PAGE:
The impact of COVID-19 on fashion, apparel and accessories ecommerce retailers globally seems to have subsided in April, with total sales revenue rebounding on average 21 per cent higher year-over-year after a dramatic 30 per cent fall in March.
Visits are now up nine per cent on average compared to a year ago, with orders 30 per cent higher and the conversion rate rising by 12 per cent.
However, the data in the report from Nosto, the AI-Powered Commerce Experience Platform, suggests that the Average Order Value (AOV) has gone down three per cent globally and appears to be staying at a lower level. The analysis covers the USA and specific countries in Europe, as well as Australia and New Zealand.
“The data suggests that locked down shoppers are buying from online fashion stores even more than last year right now, possibly because they can’t venture out,“ said Nosto global head of marketing Matthew Levin.
“It could be that even with the closure of overall physical retail, there is enough consumer demand to continue to drive online sales – which would be a positive indicator for ecommerce overall. Alternatively, perhaps consumers are simply being lured into making fashion purchases now through heavy discounting by retailers who are fighting to keep the sales coming in, which is pushing down average order value. If so, this would be an unsustainable tactic over the longer term.”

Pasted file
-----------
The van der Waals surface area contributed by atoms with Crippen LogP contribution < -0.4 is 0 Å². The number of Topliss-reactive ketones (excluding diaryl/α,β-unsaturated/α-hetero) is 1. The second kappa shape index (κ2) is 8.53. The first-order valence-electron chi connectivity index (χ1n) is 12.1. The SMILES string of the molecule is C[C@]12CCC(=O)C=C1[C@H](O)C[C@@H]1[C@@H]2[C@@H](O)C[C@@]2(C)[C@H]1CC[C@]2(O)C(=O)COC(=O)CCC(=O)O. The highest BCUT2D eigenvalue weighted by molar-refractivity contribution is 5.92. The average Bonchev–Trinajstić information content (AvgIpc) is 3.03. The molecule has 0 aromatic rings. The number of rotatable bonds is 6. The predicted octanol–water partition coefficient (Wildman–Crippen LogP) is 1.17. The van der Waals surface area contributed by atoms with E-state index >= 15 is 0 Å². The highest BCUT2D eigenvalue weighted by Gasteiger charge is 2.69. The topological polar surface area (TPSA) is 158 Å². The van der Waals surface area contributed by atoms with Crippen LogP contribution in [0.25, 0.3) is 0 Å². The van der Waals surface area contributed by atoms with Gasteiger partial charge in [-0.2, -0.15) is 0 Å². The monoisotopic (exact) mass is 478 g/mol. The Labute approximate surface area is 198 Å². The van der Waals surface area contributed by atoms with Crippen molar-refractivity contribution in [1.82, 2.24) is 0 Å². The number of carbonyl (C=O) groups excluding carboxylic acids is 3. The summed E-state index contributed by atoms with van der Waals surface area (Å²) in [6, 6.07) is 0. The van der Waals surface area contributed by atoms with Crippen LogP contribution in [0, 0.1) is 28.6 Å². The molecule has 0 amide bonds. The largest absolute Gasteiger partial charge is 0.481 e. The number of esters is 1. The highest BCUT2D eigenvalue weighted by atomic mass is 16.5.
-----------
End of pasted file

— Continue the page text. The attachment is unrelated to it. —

For this latest report, Nosto tracked the performance of retailers within fashion, apparel and accessories for a period of 50 days and across 271 merchants that represent a good cross-section of the Fashion, Apparel & Accessory industry. This performance was then compared with the same time period in 2019. The data is based on the performance of 271 merchants that use the Nosto platform in the US, UK, Germany, France, Sweden, Australia and New Zealand.
Over the whole period, the data shows that visits, orders, and total sales globally started dropping noticeably around March 7th. A significant drop was seen after March 12th that bottomed out on March 20th for many, with sales revenue down 32 per cent YoY. At this low point, visits were down 24 per cent and AOV declined by 6 per cent, while conversion rate was down by 9 per cent. Going into April, visits, sales and orders have all eclipsed where they were at during the same time last year.
On the strategies retailers can deploy to improve their website performance, Levin added: “There are a number of tactics retailers can apply to offset some of the challenges in shifting consumer demand and supply chain challenges: from organizing their category pages to surface the most relevant items for the current climate, to prioritizing inventory filtering in product recommendations and on category pages to show only in-stock items, to adjusting their messaging using dynamic content that highlights different ways to still enjoy new apparel items at home.”